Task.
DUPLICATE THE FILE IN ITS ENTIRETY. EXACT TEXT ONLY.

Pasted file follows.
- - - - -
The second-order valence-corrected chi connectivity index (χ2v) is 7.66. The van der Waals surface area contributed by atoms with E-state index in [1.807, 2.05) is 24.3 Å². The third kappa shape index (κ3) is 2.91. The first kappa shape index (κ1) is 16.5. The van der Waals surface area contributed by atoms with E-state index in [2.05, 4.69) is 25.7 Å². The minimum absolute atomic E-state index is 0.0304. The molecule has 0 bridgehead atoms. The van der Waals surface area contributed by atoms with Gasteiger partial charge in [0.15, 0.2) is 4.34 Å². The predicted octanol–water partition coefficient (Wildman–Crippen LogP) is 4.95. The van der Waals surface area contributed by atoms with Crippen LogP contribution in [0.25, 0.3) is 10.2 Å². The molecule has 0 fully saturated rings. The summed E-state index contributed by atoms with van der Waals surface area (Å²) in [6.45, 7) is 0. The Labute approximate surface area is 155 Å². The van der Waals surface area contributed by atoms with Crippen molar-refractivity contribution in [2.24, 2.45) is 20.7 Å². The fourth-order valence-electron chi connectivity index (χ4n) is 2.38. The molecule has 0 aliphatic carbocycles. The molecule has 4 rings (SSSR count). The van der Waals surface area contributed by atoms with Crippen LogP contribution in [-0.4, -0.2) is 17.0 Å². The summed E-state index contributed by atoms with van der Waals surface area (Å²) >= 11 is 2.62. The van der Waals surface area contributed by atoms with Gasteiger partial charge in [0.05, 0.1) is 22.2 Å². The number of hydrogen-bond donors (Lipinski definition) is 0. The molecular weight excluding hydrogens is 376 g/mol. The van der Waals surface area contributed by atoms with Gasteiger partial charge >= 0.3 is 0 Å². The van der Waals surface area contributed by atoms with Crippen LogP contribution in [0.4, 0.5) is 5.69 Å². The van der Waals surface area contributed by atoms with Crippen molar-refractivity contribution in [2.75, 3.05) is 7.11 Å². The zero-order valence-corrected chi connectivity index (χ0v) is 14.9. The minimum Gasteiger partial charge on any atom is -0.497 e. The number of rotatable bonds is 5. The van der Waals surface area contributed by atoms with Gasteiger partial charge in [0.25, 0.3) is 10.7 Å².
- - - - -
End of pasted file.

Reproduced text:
The second-order valence-corrected chi connectivity index (χ2v) is 7.66. The van der Waals surface area contributed by atoms with E-state index in [1.807, 2.05) is 24.3 Å². The third kappa shape index (κ3) is 2.91. The first kappa shape index (κ1) is 16.5. The van der Waals surface area contributed by atoms with E-state index in [2.05, 4.69) is 25.7 Å². The minimum absolute atomic E-state index is 0.0304. The molecule has 0 bridgehead atoms. The van der Waals surface area contributed by atoms with Gasteiger partial charge in [0.15, 0.2) is 4.34 Å². The predicted octanol–water partition coefficient (Wildman–Crippen LogP) is 4.95. The van der Waals surface area contributed by atoms with Crippen LogP contribution in [0.25, 0.3) is 10.2 Å². The molecule has 0 fully saturated rings. The summed E-state index contributed by atoms with van der Waals surface area (Å²) in [6.45, 7) is 0. The Labute approximate surface area is 155 Å². The van der Waals surface area contributed by atoms with Crippen molar-refractivity contribution in [2.24, 2.45) is 20.7 Å². The fourth-order valence-electron chi connectivity index (χ4n) is 2.38. The molecule has 0 aliphatic carbocycles. The molecule has 4 rings (SSSR count). The van der Waals surface area contributed by atoms with Crippen LogP contribution in [-0.4, -0.2) is 17.0 Å². The summed E-state index contributed by atoms with van der Waals surface area (Å²) >= 11 is 2.62. The van der Waals surface area contributed by atoms with Gasteiger partial charge in [0.05, 0.1) is 22.2 Å². The number of hydrogen-bond donors (Lipinski definition) is 0. The molecular weight excluding hydrogens is 376 g/mol. The van der Waals surface area contributed by atoms with Gasteiger partial charge >= 0.3 is 0 Å². The van der Waals surface area contributed by atoms with Crippen LogP contribution in [0.4, 0.5) is 5.69 Å². The van der Waals surface area contributed by atoms with Crippen molar-refractivity contribution in [2.75, 3.05) is 7.11 Å². The zero-order valence-corrected chi connectivity index (χ0v) is 14.9. The minimum Gasteiger partial charge on any atom is -0.497 e. The number of rotatable bonds is 5. The van der Waals surface area contributed by atoms with Gasteiger partial charge in [0.25, 0.3) is 10.7 Å².